I keep seeing this around on Tumblr, as part of one of those lists of “untranslatable” words. The way “fate” vs “destiny” is used in this definition seems to me rather muddled — I’m not sure they correspond to the Chinese concepts — though it did make me actually think about said concepts, which I’d never done before.
(I’ve little formal education in Chinese, so this is based entirely on my sense of things as a native speaker. Corrections are welcome.)
Yuan and fen are separate concepts of fate, or what modern English speakers would casually call “karma,” as it applies to relationships between people. (You cannot have either in isolation, only “with” someone else.) Yuan describes the fated intensity of the interpersonal connection. It comes up most often with regard to romantic relationships — the fabled “red thread of destiny” linking lovers — but in actuality, any two people who have a connection they weren’t born into have yuan. Friends choose each other like magnets do. Everyone knows the feeling of immediately and mysteriously “clicking” with someone you just met: that’s yuan. Two people can also lack yuan: that’s the person in your social circle that you can’t make friends with. You may not dislike them, necessarily, you just can’t seem to get to know them — not in a way that matters. They drift through your life, and you drift through theirs.
I’m pretty sure you can also have yuan with things, or places, or larger people-concepts than individuals. The city where things just happen to you, like a leitmotif running through the musical of your life; the band you always meant to check out but never got to see live, because something always came up.
Fen is, literally, “portion.” It’s the amount of relationship you’re accorded by fate: of the time you’re allotted and that you spend on this Earth, what percentage actually involves this person? As far as I know, which isn’t much, only Chinese makes this entirely sensible distinction. 
The cliche is that you can have yuan without fen. (To say that you have no yuan AND no fen with someone is somewhat akin to the English expression “don’t know _____ from Adam.”) Compared to “star-crossed lovers,” which implies two people who actively try to get together but are foiled by bad luck and misunderstanding at every turn, this is a much better description of the Brokeback Mountain type of tragic couple. Even of Romeo and Juliet, perhaps. The connection is once in a lifetime, but it’s not in the cards for you to spend that lifetime with each other. Conversely, I’m not sure you can have fen without yuan: or rather, why would you even bother tracking it?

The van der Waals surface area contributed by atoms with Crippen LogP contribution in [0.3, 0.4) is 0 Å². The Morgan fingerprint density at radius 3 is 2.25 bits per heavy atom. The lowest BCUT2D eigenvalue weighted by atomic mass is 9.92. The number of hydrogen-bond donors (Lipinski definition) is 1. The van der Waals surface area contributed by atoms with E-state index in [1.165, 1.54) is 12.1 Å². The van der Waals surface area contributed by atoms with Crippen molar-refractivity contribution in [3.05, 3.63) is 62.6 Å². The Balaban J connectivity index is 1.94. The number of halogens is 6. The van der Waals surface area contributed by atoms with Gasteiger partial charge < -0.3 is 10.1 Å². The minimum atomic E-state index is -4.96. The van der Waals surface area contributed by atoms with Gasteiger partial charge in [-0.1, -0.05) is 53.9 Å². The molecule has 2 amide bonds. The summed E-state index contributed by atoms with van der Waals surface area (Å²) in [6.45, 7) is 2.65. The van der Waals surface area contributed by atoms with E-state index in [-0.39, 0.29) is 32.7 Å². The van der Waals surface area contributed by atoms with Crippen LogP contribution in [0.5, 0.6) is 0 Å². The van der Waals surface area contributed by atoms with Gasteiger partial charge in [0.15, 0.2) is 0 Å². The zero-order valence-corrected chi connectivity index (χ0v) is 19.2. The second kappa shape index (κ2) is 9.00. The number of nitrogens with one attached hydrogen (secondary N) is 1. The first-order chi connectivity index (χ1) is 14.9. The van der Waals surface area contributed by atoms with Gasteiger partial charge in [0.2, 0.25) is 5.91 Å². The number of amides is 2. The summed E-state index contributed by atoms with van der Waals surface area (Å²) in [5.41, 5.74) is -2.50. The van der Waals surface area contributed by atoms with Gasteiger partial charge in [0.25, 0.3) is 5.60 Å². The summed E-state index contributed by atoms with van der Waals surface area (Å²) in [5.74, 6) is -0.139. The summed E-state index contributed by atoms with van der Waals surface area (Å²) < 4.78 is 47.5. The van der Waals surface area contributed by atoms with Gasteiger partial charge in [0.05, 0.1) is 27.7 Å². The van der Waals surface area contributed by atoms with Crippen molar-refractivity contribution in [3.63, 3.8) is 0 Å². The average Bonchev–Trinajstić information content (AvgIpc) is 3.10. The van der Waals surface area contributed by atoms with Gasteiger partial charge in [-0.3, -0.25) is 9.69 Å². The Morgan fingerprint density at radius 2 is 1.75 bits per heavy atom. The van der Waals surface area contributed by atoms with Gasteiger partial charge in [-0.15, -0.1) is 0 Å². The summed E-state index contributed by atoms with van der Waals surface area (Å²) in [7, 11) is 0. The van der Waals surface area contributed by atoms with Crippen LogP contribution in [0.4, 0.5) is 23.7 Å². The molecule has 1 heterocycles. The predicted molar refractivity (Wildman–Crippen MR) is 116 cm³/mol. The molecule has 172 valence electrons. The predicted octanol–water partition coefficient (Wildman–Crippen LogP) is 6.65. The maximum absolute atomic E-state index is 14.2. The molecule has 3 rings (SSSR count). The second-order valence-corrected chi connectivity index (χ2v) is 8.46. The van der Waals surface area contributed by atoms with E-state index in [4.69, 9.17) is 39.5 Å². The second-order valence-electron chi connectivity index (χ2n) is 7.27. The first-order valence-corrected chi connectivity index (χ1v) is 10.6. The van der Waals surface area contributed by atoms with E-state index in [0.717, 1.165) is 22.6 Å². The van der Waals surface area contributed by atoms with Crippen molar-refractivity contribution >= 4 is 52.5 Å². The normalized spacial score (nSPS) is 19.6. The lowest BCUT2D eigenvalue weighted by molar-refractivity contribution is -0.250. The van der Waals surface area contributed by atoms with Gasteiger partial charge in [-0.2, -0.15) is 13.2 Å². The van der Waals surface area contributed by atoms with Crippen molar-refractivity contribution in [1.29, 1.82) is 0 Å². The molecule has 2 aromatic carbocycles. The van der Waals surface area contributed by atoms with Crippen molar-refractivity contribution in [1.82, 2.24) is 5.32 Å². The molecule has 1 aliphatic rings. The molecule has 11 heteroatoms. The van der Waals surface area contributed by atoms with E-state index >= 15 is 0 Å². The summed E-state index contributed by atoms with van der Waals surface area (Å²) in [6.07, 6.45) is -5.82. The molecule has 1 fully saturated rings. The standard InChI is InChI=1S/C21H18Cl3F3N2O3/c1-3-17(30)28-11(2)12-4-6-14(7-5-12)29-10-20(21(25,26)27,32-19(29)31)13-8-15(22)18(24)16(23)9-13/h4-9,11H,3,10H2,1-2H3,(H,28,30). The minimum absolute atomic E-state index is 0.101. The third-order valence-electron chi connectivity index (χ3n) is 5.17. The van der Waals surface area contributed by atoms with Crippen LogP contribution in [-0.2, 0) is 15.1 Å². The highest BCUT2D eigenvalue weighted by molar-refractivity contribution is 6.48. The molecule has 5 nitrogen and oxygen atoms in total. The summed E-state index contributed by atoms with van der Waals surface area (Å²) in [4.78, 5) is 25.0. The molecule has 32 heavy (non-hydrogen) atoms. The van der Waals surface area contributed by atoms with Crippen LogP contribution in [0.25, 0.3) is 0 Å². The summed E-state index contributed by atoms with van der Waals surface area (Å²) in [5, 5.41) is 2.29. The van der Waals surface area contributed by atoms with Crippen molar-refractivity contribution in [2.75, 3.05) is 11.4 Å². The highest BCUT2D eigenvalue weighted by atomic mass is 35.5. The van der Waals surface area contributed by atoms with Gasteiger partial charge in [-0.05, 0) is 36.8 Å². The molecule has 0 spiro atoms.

I keep seeing this around on Tumblr, as part of one of those lists of “untranslatable” words. The way “fate” vs “destiny” is used in this definition seems to me rather muddled — I’m not sure they correspond to the Chinese concepts — though it did make me actually think about said concepts, which I’d never done before.

(I’ve little formal education in Chinese, so this is based entirely on my sense of things as a native speaker. Corrections are welcome.)

Yuan and fen are separate concepts of fate, or what modern English speakers would casually call “karma,” as it applies to relationships between people. (You cannot have either in isolation, only “with” someone else.) Yuan describes the fated intensity of the interpersonal connection. It comes up most often with regard to romantic relationships — the fabled “red thread of destiny” linking lovers — but in actuality, any two people who have a connection they weren’t born into have yuan. Friends choose each other like magnets do. Everyone knows the feeling of immediately and mysteriously “clicking” with someone you just met: that’s yuan. Two people can also lack yuan: that’s the person in your social circle that you can’t make friends with. You may not dislike them, necessarily, you just can’t seem to get to know them — not in a way that matters. They drift through your life, and you drift through theirs.

I’m pretty sure you can also have yuan with things, or places, or larger people-concepts than individuals. The city where things just happen to you, like a leitmotif running through the musical of your life; the band you always meant to check out but never got to see live, because something always came up.

Fen is, literally, “portion.” It’s the amount of relationship you’re accorded by fate: of the time you’re allotted and that you spend on this Earth, what percentage actually involves this person? As far as I know, which isn’t much, only Chinese makes this entirely sensible distinction. 

The cliche is that you can have yuan without fen. (To say that you have no yuan AND no fen with someone is somewhat akin to the English expression “don’t know _____ from Adam.”) Compared to “star-crossed lovers,” which implies two people who actively try to get together but are foiled by bad luck and misunderstanding at every turn, this is a much better description of the Brokeback Mountain type of tragic couple. Even of Romeo and Juliet, perhaps. The connection is once in a lifetime, but it’s not in the cards for you to spend that lifetime with each other. Conversely, I’m not sure you can have fen without yuan: or rather, why would you even bother tracking it?

(Source: the-oncoming-glowcloud)